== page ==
What I do: I’m the CEO of Abaris Financial. Co-founders Nimish Shukla, Adam Colombo and I have created a direct-to-consumer online platform for income annuities. Our initial focus has been on non-qualified deferred income annuities. We’ll be expanding soon into QLACs, the kind of qualified deferred income annuities that recently received RMD [required minimum distribution] exemption from the Treasury Department. We want to make it easier for an individual or couple to compare the carriers’ products and determine what’s best for them, based on each insurer’s credit rating and payout rate, among other factors. We allow clients to see all the quotes in one place. Often times you get a quote from an insurance agent or wealth advisor on an insurer’s product, and it can be complicated to get a quote on the same product from another carrier. We put it all together. Our tool also minimizes the complicated financial terms and industry jargon traditionally used in selling annuities. Finally, forms can be onerous. More and more people prefer to fill out paperwork online. Our site enables people to make the purchase in a simple and secure way.
Who my clients are: We’re targeting a slightly younger demographic than most people who sell annuities. Most of our clients are between 45 and 60 years old and many are women. In terms of assets, $250,000 to $5 million is our sweet spot. Our market research shows that women value certainty a lot more than men do and seem to be more risk averse. They’re the kind of buyers for whom longevity insurance makes the most sense. They expect to live a long and happy retirement and are looking for an income stream that lasts as long as they do. Most of the financial industry to date has been dominated by men, both in terms of who has sold these products and which person in a household made large financial decisions. We see women as historically underserved by financial advisors and believe they are increasingly important financial decision-makers. As we expand, we’ll be looking to build out partnerships with CPAs, fee-only advisors and eldercare lawyers who see QLACs fulfilling an otherwise unmet need, but who don’t have the time to get quotes from each insurer and aren’t experts on the products themselves.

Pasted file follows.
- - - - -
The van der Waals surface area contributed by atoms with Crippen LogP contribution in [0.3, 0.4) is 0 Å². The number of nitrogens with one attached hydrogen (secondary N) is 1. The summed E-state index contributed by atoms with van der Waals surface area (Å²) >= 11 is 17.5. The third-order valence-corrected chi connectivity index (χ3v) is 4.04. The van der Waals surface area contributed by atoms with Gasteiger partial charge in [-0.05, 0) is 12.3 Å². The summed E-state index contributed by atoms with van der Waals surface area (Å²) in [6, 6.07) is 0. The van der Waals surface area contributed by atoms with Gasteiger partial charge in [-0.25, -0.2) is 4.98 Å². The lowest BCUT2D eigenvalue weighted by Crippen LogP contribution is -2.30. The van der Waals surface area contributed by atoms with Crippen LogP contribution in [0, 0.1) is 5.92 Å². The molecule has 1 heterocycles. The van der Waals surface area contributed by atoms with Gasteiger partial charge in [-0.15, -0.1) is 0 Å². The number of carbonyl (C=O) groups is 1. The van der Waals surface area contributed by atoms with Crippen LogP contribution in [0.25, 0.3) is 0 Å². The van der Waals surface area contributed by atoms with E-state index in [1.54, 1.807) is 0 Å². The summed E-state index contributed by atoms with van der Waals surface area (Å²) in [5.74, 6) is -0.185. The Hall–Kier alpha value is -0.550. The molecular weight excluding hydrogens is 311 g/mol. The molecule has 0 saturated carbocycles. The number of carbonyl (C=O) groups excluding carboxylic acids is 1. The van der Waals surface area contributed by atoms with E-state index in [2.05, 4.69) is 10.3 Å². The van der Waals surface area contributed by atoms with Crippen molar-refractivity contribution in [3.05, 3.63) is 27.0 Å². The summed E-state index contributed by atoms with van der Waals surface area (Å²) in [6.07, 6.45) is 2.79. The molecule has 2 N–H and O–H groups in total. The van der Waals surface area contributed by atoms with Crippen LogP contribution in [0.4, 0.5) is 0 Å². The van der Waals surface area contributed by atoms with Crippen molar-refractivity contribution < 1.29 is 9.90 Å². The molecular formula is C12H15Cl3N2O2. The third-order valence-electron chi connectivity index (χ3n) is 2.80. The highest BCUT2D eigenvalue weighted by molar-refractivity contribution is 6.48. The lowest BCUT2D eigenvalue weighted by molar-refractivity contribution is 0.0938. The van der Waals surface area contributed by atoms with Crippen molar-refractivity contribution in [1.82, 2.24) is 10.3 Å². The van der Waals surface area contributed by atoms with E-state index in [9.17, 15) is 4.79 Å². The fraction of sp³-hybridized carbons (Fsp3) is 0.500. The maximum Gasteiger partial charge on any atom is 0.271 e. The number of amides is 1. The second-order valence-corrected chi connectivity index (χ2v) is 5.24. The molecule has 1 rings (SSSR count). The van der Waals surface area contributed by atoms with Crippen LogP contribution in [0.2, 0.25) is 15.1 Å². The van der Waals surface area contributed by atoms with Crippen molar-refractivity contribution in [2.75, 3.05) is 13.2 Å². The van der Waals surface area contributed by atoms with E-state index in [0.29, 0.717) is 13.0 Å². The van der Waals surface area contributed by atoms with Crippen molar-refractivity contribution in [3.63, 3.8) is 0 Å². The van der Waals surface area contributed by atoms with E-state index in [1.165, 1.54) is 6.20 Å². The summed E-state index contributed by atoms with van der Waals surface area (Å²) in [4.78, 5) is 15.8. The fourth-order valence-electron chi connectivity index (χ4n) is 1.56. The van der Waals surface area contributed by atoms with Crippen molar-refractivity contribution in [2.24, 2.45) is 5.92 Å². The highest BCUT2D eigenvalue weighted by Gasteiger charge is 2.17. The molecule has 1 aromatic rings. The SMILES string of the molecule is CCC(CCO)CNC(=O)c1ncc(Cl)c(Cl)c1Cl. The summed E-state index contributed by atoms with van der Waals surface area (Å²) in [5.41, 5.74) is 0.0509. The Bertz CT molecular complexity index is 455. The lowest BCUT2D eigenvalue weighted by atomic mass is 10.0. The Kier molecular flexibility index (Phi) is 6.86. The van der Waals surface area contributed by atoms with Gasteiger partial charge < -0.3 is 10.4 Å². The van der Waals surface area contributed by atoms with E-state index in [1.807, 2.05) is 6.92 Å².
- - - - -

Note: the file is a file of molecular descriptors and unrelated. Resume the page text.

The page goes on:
Where I come from: I graduated from the University of Pennsylvania and started my career in financial services at Lazard, the independent investment bank. In 2011, I went from the private sector to the US Treasury where I worked on retirement policy and other issues that utilized my finance background. I left the Treasury in 2013 to pursue a Wharton MBA with the specific intent of launching this company. We incorporated the business last year and launched our platform a couple of months ago.
Why I’m an entrepreneur: If you had asked me five years ago if I’d be an entrepreneur now, I’d probably have said the chances were low. But I realized from my time at Treasury that retirement security will increasingly be provided by individuals themselves and there is a lot of opportunity to improve the way that happens. People are looking for more certainty in retirement, but it’s been a challenge to match consumers’ fear of outliving money with the product that can best provide it. Like other Millennials, I’ve been very influenced by technology and I see a clear path of using tech to improve the buying process for both insurers and consumers.